There are few places at which we so much like to think of our Lord's presence as Bethany. We like to think that there the Son of man, who had not where to lay his head, did find a home; that there, away from the conspiracies of those who hated him, he found a refuge with those who loved him. We like to think that there he found a diligent disciple in one sister, and an assiduous and eager ministrant in the other. We must carefully consider -

I. THE COMPARISON WHICH OUR LORD WAS MAKING. (Ver. 42.) For it was comparison, not a contrast - a comparison between the choice that was good but was not the best, and the choice that was the good one. It was not a contrast between the absolutely bad and the positively good; it was a comparison between the good that was insufficient and the good that sufficed. There are those who choose the positively bad - pleasures which are unlawful, profits which are dishonest, a life that is ungodly. Christ condemns this elsewhere; but here (in the text) he is condemning another thing. He condemns the too-absorbing pursuit of that which is not supreme, which is good only up to a certain point, and beyond that is powerless. Christ was comparing the woman who was absorbed in doing a right but an inferior thing with her sister who was intent on the highest and best of all.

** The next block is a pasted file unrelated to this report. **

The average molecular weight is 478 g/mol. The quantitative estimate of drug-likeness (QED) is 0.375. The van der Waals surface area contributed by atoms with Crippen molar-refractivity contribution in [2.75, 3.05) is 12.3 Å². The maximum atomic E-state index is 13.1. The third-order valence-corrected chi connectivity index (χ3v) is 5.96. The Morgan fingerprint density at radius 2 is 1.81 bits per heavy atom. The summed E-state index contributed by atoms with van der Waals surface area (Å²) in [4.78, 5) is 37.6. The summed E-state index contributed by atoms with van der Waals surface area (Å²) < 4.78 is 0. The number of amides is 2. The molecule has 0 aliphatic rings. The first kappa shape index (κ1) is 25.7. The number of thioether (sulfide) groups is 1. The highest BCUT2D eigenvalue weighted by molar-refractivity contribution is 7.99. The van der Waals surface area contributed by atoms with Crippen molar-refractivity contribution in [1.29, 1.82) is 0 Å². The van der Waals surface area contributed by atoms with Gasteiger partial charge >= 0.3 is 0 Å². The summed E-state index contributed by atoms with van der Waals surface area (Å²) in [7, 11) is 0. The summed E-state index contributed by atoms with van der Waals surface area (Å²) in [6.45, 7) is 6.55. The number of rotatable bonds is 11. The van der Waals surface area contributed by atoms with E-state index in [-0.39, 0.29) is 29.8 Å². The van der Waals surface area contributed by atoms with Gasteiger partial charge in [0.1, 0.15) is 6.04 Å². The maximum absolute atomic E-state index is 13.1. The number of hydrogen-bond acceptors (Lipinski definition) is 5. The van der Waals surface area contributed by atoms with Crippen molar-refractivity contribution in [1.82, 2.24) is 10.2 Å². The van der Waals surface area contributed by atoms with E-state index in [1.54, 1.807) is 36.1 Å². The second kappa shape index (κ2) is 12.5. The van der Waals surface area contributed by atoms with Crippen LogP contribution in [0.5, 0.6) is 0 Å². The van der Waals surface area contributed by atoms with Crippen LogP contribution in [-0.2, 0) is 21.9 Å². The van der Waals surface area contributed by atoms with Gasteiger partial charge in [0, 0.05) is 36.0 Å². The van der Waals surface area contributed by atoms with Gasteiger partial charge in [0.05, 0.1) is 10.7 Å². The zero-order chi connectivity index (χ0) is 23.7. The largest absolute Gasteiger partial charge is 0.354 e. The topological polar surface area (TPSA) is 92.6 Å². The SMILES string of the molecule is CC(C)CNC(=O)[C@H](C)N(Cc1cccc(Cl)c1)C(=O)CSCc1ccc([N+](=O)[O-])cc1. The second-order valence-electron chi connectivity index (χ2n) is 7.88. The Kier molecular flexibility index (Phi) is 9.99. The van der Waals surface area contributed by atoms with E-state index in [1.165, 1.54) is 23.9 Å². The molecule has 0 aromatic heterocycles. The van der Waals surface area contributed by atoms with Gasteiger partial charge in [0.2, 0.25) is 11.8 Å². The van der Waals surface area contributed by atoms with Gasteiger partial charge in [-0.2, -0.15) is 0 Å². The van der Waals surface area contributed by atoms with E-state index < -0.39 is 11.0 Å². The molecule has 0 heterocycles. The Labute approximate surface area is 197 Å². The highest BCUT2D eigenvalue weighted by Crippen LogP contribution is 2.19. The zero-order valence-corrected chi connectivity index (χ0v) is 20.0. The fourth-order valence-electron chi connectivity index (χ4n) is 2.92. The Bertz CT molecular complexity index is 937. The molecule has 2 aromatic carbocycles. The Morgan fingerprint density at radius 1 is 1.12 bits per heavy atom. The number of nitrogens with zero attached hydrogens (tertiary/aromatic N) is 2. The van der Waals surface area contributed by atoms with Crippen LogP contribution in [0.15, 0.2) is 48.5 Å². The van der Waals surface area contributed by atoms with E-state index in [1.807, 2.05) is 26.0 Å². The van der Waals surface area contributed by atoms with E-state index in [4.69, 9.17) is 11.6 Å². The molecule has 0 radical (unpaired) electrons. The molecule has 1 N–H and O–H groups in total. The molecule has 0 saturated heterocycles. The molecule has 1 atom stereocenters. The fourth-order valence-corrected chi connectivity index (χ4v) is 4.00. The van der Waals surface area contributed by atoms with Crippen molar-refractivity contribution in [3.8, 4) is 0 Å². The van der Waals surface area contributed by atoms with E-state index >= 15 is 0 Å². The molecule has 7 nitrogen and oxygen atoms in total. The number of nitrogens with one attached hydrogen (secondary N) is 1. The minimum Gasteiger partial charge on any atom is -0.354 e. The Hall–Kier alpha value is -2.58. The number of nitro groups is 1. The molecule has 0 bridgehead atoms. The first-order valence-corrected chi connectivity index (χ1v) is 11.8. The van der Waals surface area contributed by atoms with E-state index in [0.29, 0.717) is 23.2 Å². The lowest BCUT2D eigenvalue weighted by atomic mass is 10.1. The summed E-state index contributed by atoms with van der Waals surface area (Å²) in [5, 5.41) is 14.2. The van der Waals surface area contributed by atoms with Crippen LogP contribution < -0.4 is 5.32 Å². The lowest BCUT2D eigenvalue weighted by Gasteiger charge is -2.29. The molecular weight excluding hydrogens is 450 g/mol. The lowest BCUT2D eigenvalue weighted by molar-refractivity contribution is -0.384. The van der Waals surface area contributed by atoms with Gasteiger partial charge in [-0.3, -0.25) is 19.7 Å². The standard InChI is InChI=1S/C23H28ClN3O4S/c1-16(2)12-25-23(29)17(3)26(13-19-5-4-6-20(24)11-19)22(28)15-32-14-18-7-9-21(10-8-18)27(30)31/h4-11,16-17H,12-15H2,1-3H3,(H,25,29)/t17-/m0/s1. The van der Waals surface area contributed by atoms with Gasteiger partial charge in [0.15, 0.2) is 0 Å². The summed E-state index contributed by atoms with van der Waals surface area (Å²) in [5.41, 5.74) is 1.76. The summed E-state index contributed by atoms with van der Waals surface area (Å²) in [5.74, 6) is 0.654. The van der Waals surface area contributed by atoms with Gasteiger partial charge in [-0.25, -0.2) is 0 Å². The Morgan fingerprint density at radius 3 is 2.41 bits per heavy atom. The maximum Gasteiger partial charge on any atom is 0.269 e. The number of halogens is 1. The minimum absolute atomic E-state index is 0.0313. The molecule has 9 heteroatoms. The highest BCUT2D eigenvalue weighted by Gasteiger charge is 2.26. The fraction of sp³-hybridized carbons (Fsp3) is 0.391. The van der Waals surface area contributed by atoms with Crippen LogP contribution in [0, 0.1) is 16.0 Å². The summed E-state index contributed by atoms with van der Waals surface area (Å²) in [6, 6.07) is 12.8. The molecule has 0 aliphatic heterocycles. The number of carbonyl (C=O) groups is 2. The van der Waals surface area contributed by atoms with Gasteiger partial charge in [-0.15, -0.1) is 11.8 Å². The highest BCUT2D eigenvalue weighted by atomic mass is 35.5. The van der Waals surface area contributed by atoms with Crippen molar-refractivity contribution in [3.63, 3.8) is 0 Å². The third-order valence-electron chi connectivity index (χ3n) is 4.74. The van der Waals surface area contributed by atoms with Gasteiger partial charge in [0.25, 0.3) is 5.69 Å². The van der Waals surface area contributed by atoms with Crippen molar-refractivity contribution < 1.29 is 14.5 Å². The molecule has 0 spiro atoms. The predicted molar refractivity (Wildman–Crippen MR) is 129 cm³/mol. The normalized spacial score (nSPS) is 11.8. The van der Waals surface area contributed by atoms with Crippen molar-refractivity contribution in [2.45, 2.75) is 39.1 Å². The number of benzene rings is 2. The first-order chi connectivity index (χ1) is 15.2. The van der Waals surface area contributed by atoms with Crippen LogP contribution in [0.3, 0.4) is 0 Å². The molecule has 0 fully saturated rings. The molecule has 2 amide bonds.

II. THE INFERENCE HE WAS DRAWING. That many good things, however many they may be, do not constitute the good thing, and that they will disappear and disappoint. Health, home comforts, worldly position, literary delights, art, - these are good in their measure; but they will not together make up our human requirement; they are not "the bread of life" and "the water of life;" they do not satisty, and they will not last; sooner or later they break down and leave us portionless and hopeless.